For example, on a hot summer day, you flick the switch for your ceiling fan. You hear the blades spinning. You return to concentrate on your writing and the sounds of the fan blades hush. You’ve adjusted to the ceiling fan’s pattern. The novelty wore off.

This concept also applies to content marketing. If everyone is saying the same thing, in the same way, no one stands out. So, if you hop on that same bandwagon, your content gets tuned out, blending in with the background noise.


You can break the pattern by offering a fresh perspective on a popular topic. You snatch attention.

Snatch attention by offering a fresh perspective on popular topic, says @ContentStride via @CMIContent. #contentmarketing Share on X

And that’s what ShowerSafe does with this sales letter:

Most people assume that taking a shower is harmless. In fact, they think it’s a sign of pristine hygiene. So, when they encounter a headline that hints at the opposite, they’re hooked. Why? Because it challenged their expectations. Now they must investigate.

ShowerSafe immediately lists all five of the “hidden dangers.” It then offers proof of the “danger” by referencing chlorine tests and citing Harvard research. The effect? Credibility. The unexpected, now believable.

How to do it

Take an unexpected angle on a popular topic. And, if you make surprising assertions, back them up with proof.

For example, if you’re in the health niche, write an article about how dark chocolate with almonds reduces the risk of heart disease. Here’s a work-in-progress headline: “Did You Know That Your Heart Loves Dark Chocolate with Almonds?”

3. Practice concreteness and reject abstraction

On a flat surface, the quickest route between points A and B is a straight line. This rule also applies to your content.

When your delivery is concrete, you provide a straight line for your reader to travel. If your delivery is abstract, you provide a squiggly line that confuses your readers. And, once confused, they flee.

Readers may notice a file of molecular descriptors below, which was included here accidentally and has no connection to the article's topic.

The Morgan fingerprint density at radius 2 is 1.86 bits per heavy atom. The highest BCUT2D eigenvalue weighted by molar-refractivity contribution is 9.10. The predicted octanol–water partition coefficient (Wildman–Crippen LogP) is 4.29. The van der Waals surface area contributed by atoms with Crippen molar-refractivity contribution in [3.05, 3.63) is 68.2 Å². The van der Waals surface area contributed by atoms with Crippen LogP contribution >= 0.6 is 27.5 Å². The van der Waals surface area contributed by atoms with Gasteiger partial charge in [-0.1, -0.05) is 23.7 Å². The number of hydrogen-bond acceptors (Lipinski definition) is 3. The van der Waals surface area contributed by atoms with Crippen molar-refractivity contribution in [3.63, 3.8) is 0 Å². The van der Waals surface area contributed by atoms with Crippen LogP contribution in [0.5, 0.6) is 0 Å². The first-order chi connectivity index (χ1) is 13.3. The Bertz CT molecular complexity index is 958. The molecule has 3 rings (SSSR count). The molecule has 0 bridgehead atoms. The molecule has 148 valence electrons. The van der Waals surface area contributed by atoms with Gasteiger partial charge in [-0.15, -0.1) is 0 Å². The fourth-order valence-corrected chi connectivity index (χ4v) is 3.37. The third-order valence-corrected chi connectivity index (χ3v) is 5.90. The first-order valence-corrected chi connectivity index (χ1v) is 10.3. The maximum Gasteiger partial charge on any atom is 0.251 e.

Thus, abstraction is the enemy of stickiness.

I’ll let the Heath brothers elaborate:

Abstraction makes it harder to understand an idea and to remember it. It also makes it harder to coordinate our activities with others, who may interpret the abstraction in very different ways. Concreteness helps us avoid these problems.


M&M’s tagline harnesses the power of concreteness: “Melts in your mouth, not in your hand.”

Image source

The M&M’s team could have given a scientific breakdown on why their candy doesn’t melt in your hands but does in your mouth. But that would have been too verbose and abstract for the audience.

M&M’s used simple language and prioritized concrete terms – mouth and hands. Those terms keep their audience’s mind focused on one thing: devouring M&M’s.

How to do it

Prioritize making each concept concrete. To help with this, use analogies and metaphors. Refrain from using jargon.

Here’s an example:

  • Abstract – “I must clear my mind.”
  • Concrete – “I must remove the cobwebs from my brain.”

The first expression is overdone, boring, dull. The second? Its concrete words grab you. You can visualize it. It’s much more memorable.

4. Use emotions to connect

If it’s something they care about, your audience members will engage. When you tap into their emotions, they’ll care and act on what you present.

I’ll let the Heath brothers chime in: